While most of the nation was stockpiling essential items and food in the early months of the COVID-19 pandemic, health care supply chain teams were strategizing how to ensure clinicians and health care workers had the personal protective equipment (PPE) and instruments, which were in high demand, needed to care for the critically ill safely and effectively.
Supply chain team members have been the silent heroes of the pandemic as they have managed various moving parts behind the scenes and below the hospital floors. They are generally found procuring and distributing products from the receiving dock to the hands of the clinician. After having faced the previous Ebola and H1N1 pandemics, the team was prepared, but the surge proved more than anticipated.
"There is always a much discussion and preparation regarding the next pandemic, so you try and prepare for it but in the past, it never really came to fruition as was anticipated," says Shawn Leo, supply chain materials manager at Sharp Chula Vista Medical Center. "COVID-19 is the real deal in the way that it impacted health care and taxed the supply chain. It created an overwhelming surge in just a matter of weeks."
Shawn Leo, supply chain materials manager, standing inside Sharp Chula Vista's Central Supply where critical equipment is stored.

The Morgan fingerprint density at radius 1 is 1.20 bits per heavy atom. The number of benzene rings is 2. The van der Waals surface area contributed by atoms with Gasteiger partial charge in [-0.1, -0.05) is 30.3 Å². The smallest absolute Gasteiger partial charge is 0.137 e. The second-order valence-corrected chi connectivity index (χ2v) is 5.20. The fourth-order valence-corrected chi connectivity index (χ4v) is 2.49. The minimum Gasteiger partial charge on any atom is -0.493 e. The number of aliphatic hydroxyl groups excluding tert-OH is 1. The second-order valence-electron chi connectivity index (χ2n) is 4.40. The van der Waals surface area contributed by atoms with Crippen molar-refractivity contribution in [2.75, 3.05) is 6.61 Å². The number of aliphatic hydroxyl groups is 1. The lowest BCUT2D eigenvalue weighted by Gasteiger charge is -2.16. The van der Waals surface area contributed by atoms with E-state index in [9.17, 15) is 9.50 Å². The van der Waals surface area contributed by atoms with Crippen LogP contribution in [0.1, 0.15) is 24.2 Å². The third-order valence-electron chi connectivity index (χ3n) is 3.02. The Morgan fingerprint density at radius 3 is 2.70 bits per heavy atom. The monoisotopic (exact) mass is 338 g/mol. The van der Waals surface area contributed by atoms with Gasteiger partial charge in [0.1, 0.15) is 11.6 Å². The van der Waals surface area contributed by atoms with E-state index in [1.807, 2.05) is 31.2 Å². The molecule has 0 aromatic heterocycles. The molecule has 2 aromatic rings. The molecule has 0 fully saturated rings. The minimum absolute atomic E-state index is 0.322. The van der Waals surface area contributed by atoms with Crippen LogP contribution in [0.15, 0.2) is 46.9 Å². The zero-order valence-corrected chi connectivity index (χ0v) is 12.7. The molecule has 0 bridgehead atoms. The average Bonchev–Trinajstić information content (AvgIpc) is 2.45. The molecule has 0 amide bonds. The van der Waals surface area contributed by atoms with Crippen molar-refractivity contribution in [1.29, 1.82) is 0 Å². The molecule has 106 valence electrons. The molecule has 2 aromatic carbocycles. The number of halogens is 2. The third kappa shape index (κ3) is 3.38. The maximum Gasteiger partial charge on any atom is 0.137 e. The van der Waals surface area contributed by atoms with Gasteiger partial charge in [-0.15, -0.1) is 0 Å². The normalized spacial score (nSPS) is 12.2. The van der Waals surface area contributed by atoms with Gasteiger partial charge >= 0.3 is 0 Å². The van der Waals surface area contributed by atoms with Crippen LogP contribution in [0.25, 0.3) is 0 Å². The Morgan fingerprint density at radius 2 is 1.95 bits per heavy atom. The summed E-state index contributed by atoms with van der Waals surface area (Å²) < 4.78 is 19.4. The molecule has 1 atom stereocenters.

As the health crisis escalated, supply chain teams had to reassess and modify their orders from manufacturing companies that were increasing their production to meet the needs of health care systems nationwide. Sharp HealthCare's system office played a significant role in distributing critical supply to the different entities serving San Diego County.
"We have to ensure that everybody throughout the Sharp organization has what they need," Leo says. "It has affected not just PPE but other supplies as well. Our goal is to fill those internal needs as quickly as possible without compromising the quality of patient care."
A variety of complex challenges arose, but Leo's team managed through the crisis and built a resilience roadmap to place them in a stronger position to fortify future surges of the coronavirus.
"The cooperation and exceptional leadership at Sharp's system office and Sharp Chula Vista really made conservation efforts a priority to ensure the availability of PPE first and foremost for our clinicians," says Leo. "Our chief nursing officer at the time, Christine Basiliere, helped us in the beginning of the pandemic to get us in the mindset to become more disciplined in our supply usage. We did so much upfront to make sure we had availability in the days to come."